The viable progress

tim-cook-commencement.jpgI’m not worried about artificial intelligence giving computers the ability to think like humans. I’m more concerned about people thinking like computers without values or compassion, without concern for consequences. That is what we need you to help us guard against. Because if science is a search in the darkness, then the humanities are a candle that shows us where we’ve been and the danger that lies ahead.

This is how Apple CEO Tim Cook addressed MIT graduates a couple of weeks ago, in his commencement speech. The full transcript of the speech is available here. A profound and heartfelt reflexion upon the impact of technology in our lives.

What is the border between being social online and being alienated from the real world? What is the one between being well informed and misinformed due to fake news? What is the ultimate purpose of all this?

Cook shared his thoughts on this, pointing a clear basic fact: technology is just a mean, never a goal.

Steve Jobs already stated that technology alone is not enough. Keeping people at the centre will have a much greater impact. Repercussions, of course, will be inevitable. For Apple, it means an iPhone that allows the blind person to run a marathon. It means an Apple Watch that catches a heart condition before it becomes a heart attack. It means an iPad that helps a child with autism connect with his or her world.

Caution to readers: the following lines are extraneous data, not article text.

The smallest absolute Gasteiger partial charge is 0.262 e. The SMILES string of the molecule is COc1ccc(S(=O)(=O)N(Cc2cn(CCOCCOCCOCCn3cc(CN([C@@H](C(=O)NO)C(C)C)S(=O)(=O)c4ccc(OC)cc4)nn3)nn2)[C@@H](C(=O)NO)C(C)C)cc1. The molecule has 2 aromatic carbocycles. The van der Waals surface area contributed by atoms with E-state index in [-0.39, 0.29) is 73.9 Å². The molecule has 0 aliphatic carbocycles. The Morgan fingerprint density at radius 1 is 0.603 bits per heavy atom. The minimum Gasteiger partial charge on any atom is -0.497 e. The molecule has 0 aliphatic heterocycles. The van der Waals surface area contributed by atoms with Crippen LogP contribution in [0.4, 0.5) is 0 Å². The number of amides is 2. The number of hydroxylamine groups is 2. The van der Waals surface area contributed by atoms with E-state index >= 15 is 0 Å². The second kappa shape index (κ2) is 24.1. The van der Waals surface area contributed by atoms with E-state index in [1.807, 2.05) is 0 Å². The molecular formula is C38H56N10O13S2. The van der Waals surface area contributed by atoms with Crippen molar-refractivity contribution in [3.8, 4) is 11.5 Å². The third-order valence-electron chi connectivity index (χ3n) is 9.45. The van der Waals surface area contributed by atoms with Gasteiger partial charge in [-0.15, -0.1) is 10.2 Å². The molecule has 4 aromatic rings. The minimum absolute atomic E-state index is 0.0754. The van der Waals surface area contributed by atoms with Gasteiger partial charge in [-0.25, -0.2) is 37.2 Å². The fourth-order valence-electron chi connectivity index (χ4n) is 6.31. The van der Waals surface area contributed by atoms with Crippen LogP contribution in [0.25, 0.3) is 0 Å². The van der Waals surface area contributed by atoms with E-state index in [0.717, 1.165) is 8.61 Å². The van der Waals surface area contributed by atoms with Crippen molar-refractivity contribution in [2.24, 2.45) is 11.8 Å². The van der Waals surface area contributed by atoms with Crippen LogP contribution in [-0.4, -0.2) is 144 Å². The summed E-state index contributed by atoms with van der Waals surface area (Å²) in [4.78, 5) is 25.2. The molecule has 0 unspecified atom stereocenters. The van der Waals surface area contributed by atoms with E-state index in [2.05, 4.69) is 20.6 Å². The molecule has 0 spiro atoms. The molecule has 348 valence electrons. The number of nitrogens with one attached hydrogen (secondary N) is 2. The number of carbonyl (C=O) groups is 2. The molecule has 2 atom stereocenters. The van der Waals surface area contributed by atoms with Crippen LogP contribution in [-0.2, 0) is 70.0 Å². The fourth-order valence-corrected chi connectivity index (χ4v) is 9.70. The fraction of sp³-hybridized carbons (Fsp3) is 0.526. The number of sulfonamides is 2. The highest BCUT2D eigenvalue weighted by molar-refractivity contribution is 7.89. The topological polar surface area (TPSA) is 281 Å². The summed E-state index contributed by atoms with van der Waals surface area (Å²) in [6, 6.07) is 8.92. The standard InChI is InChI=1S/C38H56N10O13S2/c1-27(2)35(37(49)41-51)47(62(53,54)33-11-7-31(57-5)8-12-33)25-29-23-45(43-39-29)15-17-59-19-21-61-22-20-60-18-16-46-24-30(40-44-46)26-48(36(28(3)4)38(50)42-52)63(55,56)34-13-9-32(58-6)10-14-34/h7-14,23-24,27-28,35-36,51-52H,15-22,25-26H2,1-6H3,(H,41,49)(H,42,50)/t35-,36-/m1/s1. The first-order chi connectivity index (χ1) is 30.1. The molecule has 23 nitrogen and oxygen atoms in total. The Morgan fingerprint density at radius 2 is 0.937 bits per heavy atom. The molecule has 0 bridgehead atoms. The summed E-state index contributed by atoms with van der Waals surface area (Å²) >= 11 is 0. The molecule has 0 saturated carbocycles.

In short, it means technology infused with our values, making progress possible for everyone.

How do we value technology? This is not a matter of deciding whether it is useful or not, or how good an app that helps us outsmarting traffic could be. Progress, in this case, is self-evident.

The question behind all this is how prone are we to be overwhelmed by it. The major risk is for younger generations, those who were born in a time when technology was so widespread that they can only recall with their faintest imagination a world with no smartphones, no digital tv, no laptops, so light they can be carried easily in a small bag. This memory is not so vague for us though, we older generation.

Our main duty is to hone them with a sense of balance. Equip them with the best technology possible, still keeping in mind Cook’s message that technology alone does not think, nor dreams, nor hopes. Our human selves can do it, so let’s do that at our best.

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